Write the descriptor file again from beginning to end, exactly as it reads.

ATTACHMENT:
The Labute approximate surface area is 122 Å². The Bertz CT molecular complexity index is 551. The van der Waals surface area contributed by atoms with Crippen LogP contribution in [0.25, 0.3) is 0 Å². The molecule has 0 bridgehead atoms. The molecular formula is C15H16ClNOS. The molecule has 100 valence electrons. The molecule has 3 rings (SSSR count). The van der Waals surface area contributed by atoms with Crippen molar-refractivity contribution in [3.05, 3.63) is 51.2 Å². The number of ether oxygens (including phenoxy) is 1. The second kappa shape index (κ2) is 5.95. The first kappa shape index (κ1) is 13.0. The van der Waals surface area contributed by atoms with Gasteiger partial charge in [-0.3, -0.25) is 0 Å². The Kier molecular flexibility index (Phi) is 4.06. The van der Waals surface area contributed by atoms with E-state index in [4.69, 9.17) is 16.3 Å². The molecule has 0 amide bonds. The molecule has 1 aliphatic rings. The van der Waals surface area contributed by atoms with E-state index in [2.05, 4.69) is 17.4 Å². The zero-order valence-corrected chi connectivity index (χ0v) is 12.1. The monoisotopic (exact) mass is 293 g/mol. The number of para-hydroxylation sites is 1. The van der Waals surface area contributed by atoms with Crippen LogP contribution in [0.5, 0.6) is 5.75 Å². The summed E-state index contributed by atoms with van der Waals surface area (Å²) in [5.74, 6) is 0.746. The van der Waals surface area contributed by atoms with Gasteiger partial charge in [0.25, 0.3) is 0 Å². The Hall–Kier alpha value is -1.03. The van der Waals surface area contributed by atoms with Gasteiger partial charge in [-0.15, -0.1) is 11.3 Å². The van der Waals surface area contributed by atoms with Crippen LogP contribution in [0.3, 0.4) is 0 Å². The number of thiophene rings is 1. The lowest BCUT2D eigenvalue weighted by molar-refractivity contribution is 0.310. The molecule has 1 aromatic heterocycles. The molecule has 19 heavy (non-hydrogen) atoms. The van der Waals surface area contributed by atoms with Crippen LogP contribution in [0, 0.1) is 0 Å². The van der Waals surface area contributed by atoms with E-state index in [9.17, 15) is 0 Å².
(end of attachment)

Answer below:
The Labute approximate surface area is 122 Å². The Bertz CT molecular complexity index is 551. The van der Waals surface area contributed by atoms with Crippen LogP contribution in [0.25, 0.3) is 0 Å². The molecule has 0 bridgehead atoms. The molecular formula is C15H16ClNOS. The molecule has 100 valence electrons. The molecule has 3 rings (SSSR count). The van der Waals surface area contributed by atoms with Crippen molar-refractivity contribution in [3.05, 3.63) is 51.2 Å². The number of ether oxygens (including phenoxy) is 1. The second kappa shape index (κ2) is 5.95. The first kappa shape index (κ1) is 13.0. The van der Waals surface area contributed by atoms with Gasteiger partial charge in [-0.3, -0.25) is 0 Å². The Kier molecular flexibility index (Phi) is 4.06. The van der Waals surface area contributed by atoms with E-state index in [4.69, 9.17) is 16.3 Å². The molecule has 0 amide bonds. The molecule has 1 aliphatic rings. The van der Waals surface area contributed by atoms with E-state index in [2.05, 4.69) is 17.4 Å². The zero-order valence-corrected chi connectivity index (χ0v) is 12.1. The monoisotopic (exact) mass is 293 g/mol. The number of para-hydroxylation sites is 1. The van der Waals surface area contributed by atoms with Crippen LogP contribution in [0.5, 0.6) is 5.75 Å². The summed E-state index contributed by atoms with van der Waals surface area (Å²) in [5.74, 6) is 0.746. The van der Waals surface area contributed by atoms with Gasteiger partial charge in [0.25, 0.3) is 0 Å². The Hall–Kier alpha value is -1.03. The van der Waals surface area contributed by atoms with Gasteiger partial charge in [-0.15, -0.1) is 11.3 Å². The van der Waals surface area contributed by atoms with Crippen LogP contribution in [0.3, 0.4) is 0 Å². The number of thiophene rings is 1. The lowest BCUT2D eigenvalue weighted by molar-refractivity contribution is 0.310. The molecule has 1 aromatic heterocycles. The molecule has 19 heavy (non-hydrogen) atoms. The van der Waals surface area contributed by atoms with Crippen LogP contribution in [0, 0.1) is 0 Å². The van der Waals surface area contributed by atoms with E-state index in [9.17, 15) is 0 Å².